Legion Thu 20 Mar 08 (05:03pm) Blogocracy.

Still Peacocks

After yesterdays post, I thought I may have been slightly harsh on those concerned, after all they are flesh and blood.

Unfortunately, this flesh and blood being takes things personally, and I decided I was no “Hitler’s Angel”.

The response to the youtube US Marine dog shooting video I posted yesterday, was so very immature and thoughtless.

The response was:

“If you’re an animal lover,shouldn’t you be disparaging PETA Angel? After all,they do try to help animals”.

A simple “that was awful” or “he shouldn’t have done that” would have sufficed, just to show a spark of humanity in this insane world.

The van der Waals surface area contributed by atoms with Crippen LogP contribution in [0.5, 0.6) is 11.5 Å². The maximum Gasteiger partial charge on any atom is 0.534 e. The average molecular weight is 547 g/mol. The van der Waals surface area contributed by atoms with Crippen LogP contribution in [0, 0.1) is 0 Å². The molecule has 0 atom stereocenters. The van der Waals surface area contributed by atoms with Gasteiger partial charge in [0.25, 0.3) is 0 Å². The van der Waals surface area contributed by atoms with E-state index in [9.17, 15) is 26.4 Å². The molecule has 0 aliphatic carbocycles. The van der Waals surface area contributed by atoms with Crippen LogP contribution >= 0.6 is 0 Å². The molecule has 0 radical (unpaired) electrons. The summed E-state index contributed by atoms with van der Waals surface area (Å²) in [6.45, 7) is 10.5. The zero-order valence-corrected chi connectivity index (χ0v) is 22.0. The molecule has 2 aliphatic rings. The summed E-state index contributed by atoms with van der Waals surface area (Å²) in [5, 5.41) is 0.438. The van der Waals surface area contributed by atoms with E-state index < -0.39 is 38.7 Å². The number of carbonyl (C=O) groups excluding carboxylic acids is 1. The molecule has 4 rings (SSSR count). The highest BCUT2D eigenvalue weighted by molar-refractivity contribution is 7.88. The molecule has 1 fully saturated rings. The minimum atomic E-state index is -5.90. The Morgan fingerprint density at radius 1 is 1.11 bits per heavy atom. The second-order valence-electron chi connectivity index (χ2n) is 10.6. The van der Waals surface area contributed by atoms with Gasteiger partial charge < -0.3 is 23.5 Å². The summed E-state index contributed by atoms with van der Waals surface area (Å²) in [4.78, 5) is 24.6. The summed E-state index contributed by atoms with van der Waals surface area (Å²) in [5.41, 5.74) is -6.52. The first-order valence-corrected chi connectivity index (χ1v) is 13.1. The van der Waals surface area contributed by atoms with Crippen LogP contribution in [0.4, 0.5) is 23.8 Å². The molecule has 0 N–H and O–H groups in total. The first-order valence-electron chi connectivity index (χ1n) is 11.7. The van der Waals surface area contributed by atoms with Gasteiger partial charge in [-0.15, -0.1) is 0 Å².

That’s what I mean about arrogance, the inability to take any criticism what so ever on behalf of their military.

Puffed Up Peacocks

I have been visiting some American blogs lately. It has been an interesting experience, with an awfully rude awakening for me. My US cousins, who all have differing opinions on Iraq, tell me that a lot of Americans are ashamed of what their administration has done to Iraq. They also tell me some, including a couple of them, have exactly the opposite opinion.

I am usually a moderate blogger, don’t make too much noise, and keep a low profile. I read a lot, but usually don’t comment. But, in this instance, I will tell you exactly what I think.

The particular blogger I am referring to seems like a nice guy.
I don’t always agree with him, which is fair enough, it’s his blog, and he has the right to say anything he wants. He is quite humble, which makes me appreciate his opinions all the more.

On the other hand, some (not all) of his commenters are the most arrogant, self opinionated, pompous puffed up little Peacocks I have come accross in blogger land.